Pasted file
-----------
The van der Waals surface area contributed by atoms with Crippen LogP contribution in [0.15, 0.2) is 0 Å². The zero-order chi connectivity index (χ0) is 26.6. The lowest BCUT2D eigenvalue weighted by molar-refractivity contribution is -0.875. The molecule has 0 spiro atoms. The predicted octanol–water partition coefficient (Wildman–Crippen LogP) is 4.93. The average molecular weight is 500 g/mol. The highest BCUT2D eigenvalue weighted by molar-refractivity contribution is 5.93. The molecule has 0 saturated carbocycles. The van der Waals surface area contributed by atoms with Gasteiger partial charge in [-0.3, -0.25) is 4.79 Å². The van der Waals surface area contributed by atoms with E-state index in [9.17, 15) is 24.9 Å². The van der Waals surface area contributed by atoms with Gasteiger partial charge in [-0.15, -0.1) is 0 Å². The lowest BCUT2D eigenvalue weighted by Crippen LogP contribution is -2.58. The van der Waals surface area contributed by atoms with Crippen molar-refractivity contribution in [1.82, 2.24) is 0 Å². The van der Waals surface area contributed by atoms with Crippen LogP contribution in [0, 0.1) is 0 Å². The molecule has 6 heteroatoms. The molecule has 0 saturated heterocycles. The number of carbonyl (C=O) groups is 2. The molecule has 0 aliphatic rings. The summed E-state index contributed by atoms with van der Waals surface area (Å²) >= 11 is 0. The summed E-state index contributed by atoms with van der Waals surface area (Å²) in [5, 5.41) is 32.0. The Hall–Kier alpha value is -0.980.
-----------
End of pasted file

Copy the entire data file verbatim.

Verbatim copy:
The van der Waals surface area contributed by atoms with Crippen LogP contribution in [0.15, 0.2) is 0 Å². The zero-order chi connectivity index (χ0) is 26.6. The lowest BCUT2D eigenvalue weighted by molar-refractivity contribution is -0.875. The molecule has 0 spiro atoms. The predicted octanol–water partition coefficient (Wildman–Crippen LogP) is 4.93. The average molecular weight is 500 g/mol. The highest BCUT2D eigenvalue weighted by molar-refractivity contribution is 5.93. The molecule has 0 saturated carbocycles. The van der Waals surface area contributed by atoms with Gasteiger partial charge in [-0.3, -0.25) is 4.79 Å². The van der Waals surface area contributed by atoms with E-state index in [9.17, 15) is 24.9 Å². The van der Waals surface area contributed by atoms with Gasteiger partial charge in [-0.15, -0.1) is 0 Å². The lowest BCUT2D eigenvalue weighted by Crippen LogP contribution is -2.58. The van der Waals surface area contributed by atoms with Crippen molar-refractivity contribution in [1.82, 2.24) is 0 Å². The van der Waals surface area contributed by atoms with Crippen LogP contribution in [0, 0.1) is 0 Å². The molecule has 6 heteroatoms. The molecule has 0 saturated heterocycles. The number of carbonyl (C=O) groups is 2. The molecule has 0 aliphatic rings. The summed E-state index contributed by atoms with van der Waals surface area (Å²) >= 11 is 0. The summed E-state index contributed by atoms with van der Waals surface area (Å²) in [5, 5.41) is 32.0. The Hall–Kier alpha value is -0.980.